America had already been made aware of the Beats when John Clellon Holmes' novel Go was published in 1952. (Click here to reserve a copy.) But when Allen Ginsberg's landmark poem "Howl" (read it here) was first unleashed in 1955, the country suddenly realized that the Beats were more than just a group of malcontents, but instead represented a powerful literary force with tremendous social and political influence.
After "Howl", followed by Kerouac's On the Road and Burroughs' Naked Lunch, among others, came along, most of America was rocked out of it's complacency and comfort zones.
But what was IN "Howl" that shook up "the folks"? It may be out of my depth, but I'll try to sum up, as best as I can, how to interpret Ginsberg's classic work.
"Howl" is comprised of four parts. The first part is largely autobiographical, with Ginsberg. um, howling against the marginalization by society of "the best minds" of his generation. Ginsberg and his friends (there are shout outs to fellow Beat figures Herbert Huncke and Neal Cassady, among others) represent the "lost', post-WWII generation who want more than just a job and a nice house in the suburbs with a wife and 3.2 kids. But American society isn't tolerant of any view that isn't in the majority, which explains why so many of Ginsberg's peers wind up "destroyed by madness" .
Part two, written by Ginsberg while fueled by peyote, tears into the crushing oppression of American society, specifically its industry and bureaucracy. Socially and otherwise, this source of despair is represented in the poem by the hateful figure "Moloch". Moloch is the "incomprehensible prison" of shortsighted beliefs and biases that exists in all of us. As long as Moloch hold sway over us, we're unable to fully act upon our dreams and desires, let alone get along with each other.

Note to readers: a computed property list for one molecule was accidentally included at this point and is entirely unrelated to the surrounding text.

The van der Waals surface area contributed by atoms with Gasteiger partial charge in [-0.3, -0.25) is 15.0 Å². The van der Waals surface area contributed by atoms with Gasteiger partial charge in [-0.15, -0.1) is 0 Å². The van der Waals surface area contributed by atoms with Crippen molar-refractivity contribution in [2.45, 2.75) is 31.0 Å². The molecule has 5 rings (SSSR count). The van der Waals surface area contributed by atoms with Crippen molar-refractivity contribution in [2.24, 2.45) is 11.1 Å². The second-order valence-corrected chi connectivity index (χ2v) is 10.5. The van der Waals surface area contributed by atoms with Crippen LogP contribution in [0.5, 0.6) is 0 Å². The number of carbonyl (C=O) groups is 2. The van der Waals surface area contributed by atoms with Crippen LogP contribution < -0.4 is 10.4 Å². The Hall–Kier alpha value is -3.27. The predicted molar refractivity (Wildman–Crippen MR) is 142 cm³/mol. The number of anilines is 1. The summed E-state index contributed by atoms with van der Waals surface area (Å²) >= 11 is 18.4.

Ginsberg's friend, Carl Solomon, whose struggles with authority both gave the poet the idea for "Howl' forms both the center of part three and also inspires the sense of society coming together. Ginsberg's declarations of solidarity with Solomon ("I'm with you in Rockland") enable the poet to see eventual recociliation between the disparate views of Americans. The "Footnote" that follows is a plea by Ginsberg for us to see everyone and everything as "holy" and to be treated with love and respect. In short, there's hope for all of us. But we have to make the first step.